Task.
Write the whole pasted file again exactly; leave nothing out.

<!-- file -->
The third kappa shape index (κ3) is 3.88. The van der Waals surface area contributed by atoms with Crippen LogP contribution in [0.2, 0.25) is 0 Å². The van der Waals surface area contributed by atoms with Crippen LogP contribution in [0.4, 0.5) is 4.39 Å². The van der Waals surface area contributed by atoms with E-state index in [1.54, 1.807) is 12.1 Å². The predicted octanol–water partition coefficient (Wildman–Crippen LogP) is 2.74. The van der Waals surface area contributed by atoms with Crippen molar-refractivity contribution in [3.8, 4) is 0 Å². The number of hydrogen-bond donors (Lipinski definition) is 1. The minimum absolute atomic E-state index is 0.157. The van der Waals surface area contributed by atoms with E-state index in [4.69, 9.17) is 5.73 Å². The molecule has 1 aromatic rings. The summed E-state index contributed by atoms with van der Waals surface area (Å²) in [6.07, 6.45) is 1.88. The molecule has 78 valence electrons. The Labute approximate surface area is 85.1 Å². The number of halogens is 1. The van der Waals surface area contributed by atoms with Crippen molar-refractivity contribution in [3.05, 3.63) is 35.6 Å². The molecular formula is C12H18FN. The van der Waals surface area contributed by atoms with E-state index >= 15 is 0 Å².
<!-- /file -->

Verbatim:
The third kappa shape index (κ3) is 3.88. The van der Waals surface area contributed by atoms with Crippen LogP contribution in [0.2, 0.25) is 0 Å². The van der Waals surface area contributed by atoms with Crippen LogP contribution in [0.4, 0.5) is 4.39 Å². The van der Waals surface area contributed by atoms with E-state index in [1.54, 1.807) is 12.1 Å². The predicted octanol–water partition coefficient (Wildman–Crippen LogP) is 2.74. The van der Waals surface area contributed by atoms with Crippen molar-refractivity contribution in [3.8, 4) is 0 Å². The number of hydrogen-bond donors (Lipinski definition) is 1. The minimum absolute atomic E-state index is 0.157. The van der Waals surface area contributed by atoms with E-state index in [4.69, 9.17) is 5.73 Å². The molecule has 1 aromatic rings. The summed E-state index contributed by atoms with van der Waals surface area (Å²) in [6.07, 6.45) is 1.88. The molecule has 78 valence electrons. The Labute approximate surface area is 85.1 Å². The number of halogens is 1. The van der Waals surface area contributed by atoms with Crippen molar-refractivity contribution in [3.05, 3.63) is 35.6 Å². The molecular formula is C12H18FN. The van der Waals surface area contributed by atoms with E-state index >= 15 is 0 Å².